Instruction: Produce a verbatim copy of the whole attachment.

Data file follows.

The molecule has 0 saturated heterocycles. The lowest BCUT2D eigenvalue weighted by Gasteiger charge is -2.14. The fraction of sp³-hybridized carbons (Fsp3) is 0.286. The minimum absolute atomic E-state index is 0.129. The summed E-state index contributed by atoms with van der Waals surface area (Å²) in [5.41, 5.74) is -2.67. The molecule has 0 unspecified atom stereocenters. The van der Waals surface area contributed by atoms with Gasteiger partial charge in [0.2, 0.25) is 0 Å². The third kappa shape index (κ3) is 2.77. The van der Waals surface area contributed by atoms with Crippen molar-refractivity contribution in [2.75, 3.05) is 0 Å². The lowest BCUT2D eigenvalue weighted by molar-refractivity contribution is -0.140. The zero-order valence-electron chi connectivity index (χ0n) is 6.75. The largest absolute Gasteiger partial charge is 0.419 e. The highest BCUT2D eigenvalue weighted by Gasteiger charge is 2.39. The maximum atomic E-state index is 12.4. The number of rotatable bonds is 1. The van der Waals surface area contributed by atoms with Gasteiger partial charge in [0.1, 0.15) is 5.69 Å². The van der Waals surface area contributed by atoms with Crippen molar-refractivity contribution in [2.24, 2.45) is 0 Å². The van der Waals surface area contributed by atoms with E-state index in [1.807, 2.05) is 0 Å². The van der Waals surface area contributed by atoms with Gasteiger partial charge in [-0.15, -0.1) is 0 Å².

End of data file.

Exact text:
The molecule has 0 saturated heterocycles. The lowest BCUT2D eigenvalue weighted by Gasteiger charge is -2.14. The fraction of sp³-hybridized carbons (Fsp3) is 0.286. The minimum absolute atomic E-state index is 0.129. The summed E-state index contributed by atoms with van der Waals surface area (Å²) in [5.41, 5.74) is -2.67. The molecule has 0 unspecified atom stereocenters. The van der Waals surface area contributed by atoms with Gasteiger partial charge in [0.2, 0.25) is 0 Å². The third kappa shape index (κ3) is 2.77. The van der Waals surface area contributed by atoms with Crippen molar-refractivity contribution in [2.75, 3.05) is 0 Å². The lowest BCUT2D eigenvalue weighted by molar-refractivity contribution is -0.140. The zero-order valence-electron chi connectivity index (χ0n) is 6.75. The largest absolute Gasteiger partial charge is 0.419 e. The highest BCUT2D eigenvalue weighted by Gasteiger charge is 2.39. The maximum atomic E-state index is 12.4. The number of rotatable bonds is 1. The van der Waals surface area contributed by atoms with Gasteiger partial charge in [0.1, 0.15) is 5.69 Å². The van der Waals surface area contributed by atoms with Crippen molar-refractivity contribution in [2.24, 2.45) is 0 Å². The van der Waals surface area contributed by atoms with E-state index in [1.807, 2.05) is 0 Å². The van der Waals surface area contributed by atoms with Gasteiger partial charge in [-0.15, -0.1) is 0 Å².